As a technical trader, I like to learn lessons from history. I believe there is an edge in identifying situations that occurred in the past and recognizing when a similar situation is playing out again in the current market. For the example we are focusing on today, we have to go back 3 years to find a similar occurrence.
The current SSI reading on USDCHF has crossed the +7 level which means over 87% of FXCM retail traders' positions are long USDCHF. This hasn't happened for 3 years, so what can we do with this information? Historically, what does this mean?
How to Read the Speculative Sentiment Index (SSI)
The Speculative Sentiment Index is a proprietary tool that can be found on this page updated once a week. It gives us a ratio of how many FXCM retail traders are currently long and short for each major currency pair. The SSI is written as a single number.
A positive number indicates there are more buyers than there are sellers and the number will equal the amount of buyers for every 1 seller. So an SSI reading of +2.5 for a given currency pair would mean there are 2.5 buyers for every 1 seller; or a 2.5:1 ratio.
A negative number indicates there are more sellers than there are buyers and the number will equal the amount of sellers for every 1 buyer. So an SSI reading of -1.7 for a given currency pair would mean there are 1.7 sellers for every 1 buyer; or a 1.7:1 ratio.
We take this data and plot it on a chart alongside the currency pair's price. This is what we see in the image below. The top part of the chart shows the price in black with the SSI histogram in green and red. Below the main chart we have the actual number of traders long and short for more detail. This SSI chart of the USDCHF has been in positive SSI territory for quite some time, but not too often have we reached the extremes we see today.
What Does the SSI Tell Us?
The SSI tells us how many traders are long and short for each pair, but how does that help us determine where price might be headed? Well it turns out, most retail traders lose money in the FX market. There are several reasons why this happens, but a big reason is because many retail traders try to pick tops and bottoms and take countertrend trades. These are lower probability trades that actually assist a trend to continue when these retail traders are stopped out. So whenever we see a large amount of retail traders stacked on one side of the market, a move against them could result in a larger than normal move in the direction of the overall trend.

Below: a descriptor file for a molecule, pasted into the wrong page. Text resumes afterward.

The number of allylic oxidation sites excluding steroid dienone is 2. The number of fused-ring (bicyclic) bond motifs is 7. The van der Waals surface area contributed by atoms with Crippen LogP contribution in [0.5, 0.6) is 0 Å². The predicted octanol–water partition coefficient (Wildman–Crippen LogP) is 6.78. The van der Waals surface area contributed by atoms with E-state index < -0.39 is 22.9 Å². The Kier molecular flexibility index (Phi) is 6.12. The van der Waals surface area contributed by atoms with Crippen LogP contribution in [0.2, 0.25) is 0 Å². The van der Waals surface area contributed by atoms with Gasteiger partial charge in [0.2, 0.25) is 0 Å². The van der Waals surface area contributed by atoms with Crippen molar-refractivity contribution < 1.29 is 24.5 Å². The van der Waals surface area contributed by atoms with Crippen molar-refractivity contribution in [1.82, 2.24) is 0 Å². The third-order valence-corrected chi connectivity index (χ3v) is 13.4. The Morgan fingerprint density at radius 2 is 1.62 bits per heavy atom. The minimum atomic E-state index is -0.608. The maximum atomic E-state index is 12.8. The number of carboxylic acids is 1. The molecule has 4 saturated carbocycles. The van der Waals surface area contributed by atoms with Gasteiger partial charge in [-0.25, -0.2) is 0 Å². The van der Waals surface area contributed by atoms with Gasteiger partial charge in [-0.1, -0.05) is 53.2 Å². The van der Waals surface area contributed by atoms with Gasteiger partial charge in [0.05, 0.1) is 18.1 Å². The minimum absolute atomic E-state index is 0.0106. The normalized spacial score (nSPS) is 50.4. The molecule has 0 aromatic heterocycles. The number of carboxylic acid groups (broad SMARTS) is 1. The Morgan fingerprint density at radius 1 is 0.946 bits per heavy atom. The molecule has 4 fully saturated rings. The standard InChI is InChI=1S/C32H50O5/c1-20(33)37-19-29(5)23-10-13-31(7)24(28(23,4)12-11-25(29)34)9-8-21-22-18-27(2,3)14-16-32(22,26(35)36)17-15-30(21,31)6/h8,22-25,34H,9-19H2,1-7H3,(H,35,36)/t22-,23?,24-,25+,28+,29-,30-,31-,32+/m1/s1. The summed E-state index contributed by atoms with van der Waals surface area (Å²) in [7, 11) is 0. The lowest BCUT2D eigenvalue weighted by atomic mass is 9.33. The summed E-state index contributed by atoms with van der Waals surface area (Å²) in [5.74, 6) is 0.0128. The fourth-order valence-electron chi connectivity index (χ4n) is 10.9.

Bottom line: We want to take the opposite trade than what is displayed on the SSI. This means the SSI is a 'contrarian' indicator. When SSI is positive, we want to look for selling opportunities. When SSI is negative, we want to look for buying opportunities.
Applying SSI Knowledge to USDCHF Today
So today's SSI reading of +7 is a huge bet by retail forex traders that the USDCHF is going to move higher. But if the USDCHF falls, we could see some massive moves to the downside as retail traders are stopped out. Looking at the chart, the USDCHF has a ways to go before hitting major support if it does fall; 180 pips away followed by a support level 410 pips away.
We could open short 2 lots with both stops set at 0.9180 (-200 pips) and limits set for 1 lot @ 0.8798 (+180 pips) and 1 lot @ 0.8566 (+410 pips). After our first profit target is hit, we can then move our stop to breakeven on our 2nd lot. This is a longer term trade that will require patience, but is the type of opportunity I am looking for when it comes to SSI.
Speculating With Speculative Sentiment
There are no guarantees in trading. Historical performance is not indicative of future results. So just because the SSI has shown to be fairly reliable in the past does not guarantee that it will work in this situation. But with an understanding of SSI and sound money-management, this could be a great time to trade this specific scenario on the USDCHF.
If you have any comments or questions about the content of this article or you have suggestions for future research, feel free to email me at firstname.lastname@example.org.
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